RETRO: Firemen took full force of the blast

Dot Smith, aged 86, of Woodseats, with a photograph of her late husband, firefighter Robert 'Bob' Smith.

Dot Smith, aged 86, of Woodseats, with a photograph of her late husband, firefighter Robert 'Bob' Smith.

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Former firefighter Pete Childe still bears the scars today.

He is partially sighted because the extreme heat melted his lower eyelids and corneas. The top of his right ear was blown clean off. His legs are still marked with burns.

The funeral of Bob

The funeral of Bob

“Immediately after,” recalls the 71-year-old, “there were no gaps between my fingers. They’d fused together.”

But Pete, who spent five weeks in intensive care, was one of the lucky ones. He lived. Two of his colleagues did not.

This week marks the 40th anniversary since the last incident in which on-duty Sheffield firefighters lost their lives.

Heroes Robert Smith, 47, and Paul Parkin, 27, died after at explosion at British Steel’s Tinsley Park Works in Shepcote Lane. The pair - along with Pete and fellow firefighters Bob Codman and Brian Ellis - were trying to cool an over-heating furnace when it blew.

Sheffield firefighters including, far right, Paul Parkin

Sheffield firefighters including, far right, Paul Parkin

Both men passed away at the Northern General Hospital.

“There’s not a day goes by I don’t think about it,” says Pete, of Heath Road, Deepcar. “We were spraying the furnace to cool it down when there was a rumble.

“Someone shouted ‘run’ and we did but it was too late. All of us were caught in it. I remember us all in an ambulance after. We were all still conscious at that point but there was just silence. It was bad.”

The explosion - on Monday, February 25, 1974 - happened during what should have been a routine call for the Darnall White Watch crew.

An initial fire, which was caused when bricks came loose from a furnace wall, had already been contained. But when the five men attempted to cool the furnace, as procedure dictated, the blast occurred.

“Fire teams and workmen were showered by molten metal,” reported The Star that night. “Workmen ran for cover as the firemen took the full force of the blast.”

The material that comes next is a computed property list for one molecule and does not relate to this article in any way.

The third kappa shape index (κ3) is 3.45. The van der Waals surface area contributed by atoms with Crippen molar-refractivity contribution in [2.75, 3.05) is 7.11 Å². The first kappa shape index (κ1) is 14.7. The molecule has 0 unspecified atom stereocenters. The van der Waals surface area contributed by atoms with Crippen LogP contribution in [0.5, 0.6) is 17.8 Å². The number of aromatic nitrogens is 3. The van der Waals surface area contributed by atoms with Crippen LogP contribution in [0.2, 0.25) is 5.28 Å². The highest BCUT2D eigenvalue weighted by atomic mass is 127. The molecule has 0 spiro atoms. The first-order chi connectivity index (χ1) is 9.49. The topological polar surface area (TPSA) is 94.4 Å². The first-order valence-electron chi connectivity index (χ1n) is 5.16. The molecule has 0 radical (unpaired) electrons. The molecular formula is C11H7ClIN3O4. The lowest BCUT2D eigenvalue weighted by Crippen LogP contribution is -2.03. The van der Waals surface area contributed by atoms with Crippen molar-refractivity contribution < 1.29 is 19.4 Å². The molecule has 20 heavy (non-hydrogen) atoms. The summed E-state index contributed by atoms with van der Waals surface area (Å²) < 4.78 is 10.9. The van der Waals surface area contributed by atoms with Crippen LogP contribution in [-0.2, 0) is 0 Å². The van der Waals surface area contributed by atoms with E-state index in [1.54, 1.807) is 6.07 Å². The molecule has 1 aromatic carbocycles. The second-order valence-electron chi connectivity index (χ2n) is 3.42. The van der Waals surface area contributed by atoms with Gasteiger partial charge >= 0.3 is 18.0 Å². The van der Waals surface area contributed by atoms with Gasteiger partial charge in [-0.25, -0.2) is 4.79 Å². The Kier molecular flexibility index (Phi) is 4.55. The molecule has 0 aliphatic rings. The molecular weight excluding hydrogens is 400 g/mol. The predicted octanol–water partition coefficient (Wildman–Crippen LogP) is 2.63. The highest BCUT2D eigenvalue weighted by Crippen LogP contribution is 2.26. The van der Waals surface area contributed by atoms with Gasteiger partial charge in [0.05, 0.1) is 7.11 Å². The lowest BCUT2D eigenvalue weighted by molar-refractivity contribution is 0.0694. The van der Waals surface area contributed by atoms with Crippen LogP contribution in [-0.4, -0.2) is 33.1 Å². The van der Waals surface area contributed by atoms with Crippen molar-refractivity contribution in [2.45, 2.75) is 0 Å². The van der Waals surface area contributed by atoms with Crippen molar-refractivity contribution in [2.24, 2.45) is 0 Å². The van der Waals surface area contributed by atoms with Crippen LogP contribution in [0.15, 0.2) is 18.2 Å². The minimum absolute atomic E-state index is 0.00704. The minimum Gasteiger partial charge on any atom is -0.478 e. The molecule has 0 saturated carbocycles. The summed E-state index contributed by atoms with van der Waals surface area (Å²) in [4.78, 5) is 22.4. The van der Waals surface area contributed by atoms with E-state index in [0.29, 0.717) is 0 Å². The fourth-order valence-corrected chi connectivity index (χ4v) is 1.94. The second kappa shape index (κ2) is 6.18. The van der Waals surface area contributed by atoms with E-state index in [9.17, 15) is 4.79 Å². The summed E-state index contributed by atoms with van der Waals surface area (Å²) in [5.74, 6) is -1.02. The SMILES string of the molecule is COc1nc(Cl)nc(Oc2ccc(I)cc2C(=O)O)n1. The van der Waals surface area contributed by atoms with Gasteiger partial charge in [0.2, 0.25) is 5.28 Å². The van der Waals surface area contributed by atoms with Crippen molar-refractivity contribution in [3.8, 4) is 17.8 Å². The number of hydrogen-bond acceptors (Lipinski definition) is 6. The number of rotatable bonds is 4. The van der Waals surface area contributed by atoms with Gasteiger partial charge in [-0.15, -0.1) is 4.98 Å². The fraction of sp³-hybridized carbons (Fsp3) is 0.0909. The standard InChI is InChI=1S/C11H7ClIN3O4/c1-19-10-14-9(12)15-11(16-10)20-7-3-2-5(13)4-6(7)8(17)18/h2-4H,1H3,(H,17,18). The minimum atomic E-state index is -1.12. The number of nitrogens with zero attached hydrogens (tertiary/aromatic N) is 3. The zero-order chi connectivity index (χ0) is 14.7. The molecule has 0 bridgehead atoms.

Eleven crew were injured, along with two British Steel employees. People more than half a mile away heard the blast. One worker said it sounded “just like a bomb.”

“We were supposed to be going to a dance at Woodseats Club that night,” remembers widow Dorothy Smith.

“Then I got a knock on the door, and that was that.

“I went to the hospital and I remember Bob lying there, and he kept saying to me: ‘I’m so sorry, love. I’m so sorry we can’t go to the dance’.”

He passed away three days later.

“The nurse had warned me,” says Dorothy, 86, who still lives in the same home in Cartmell Road, Woodseats. “He was such a kind, gentle man. He would have risked his life for anyone and, in the end, he did.”

His only child, son Christopher, followed in his father’s footsteps. Now 48, he too is a firefighter, based in Rotherham.

“The job has changed beyond recognition now,” he says. “Back then the risks for firefighters were huge. Guys would regularly ‘eat smoke’ – enter a building without breathing apparatus – if they thought someone was in there and needed rescuing.”

Firefighter Parkin, of Bramley Drive, Handsworth, clung to life a little longer but, 13 days after the explosion, he lost his fight on March 10.

In the intervening days he too had drifted in and out of consciousness. “We had two children aged five and three, and I was pregnant with our third,” says Barbara Ashton, his widow, now 67.

“I kept talking to him about the baby, hoping it would give him something to fight for but it was very hard. He was heavily medicated because of his injuries. He was a wonderful person. Do I think they were heroes? Yes, I do but when you’re in the middle of all that it is difficult to feel anything but grief.”

Hundreds of mourners attended both men’s funerals. Today, two rooms at the South Yorkshire Fire and Rescue Sheffield headquarters in Eyre Street are named in their honour.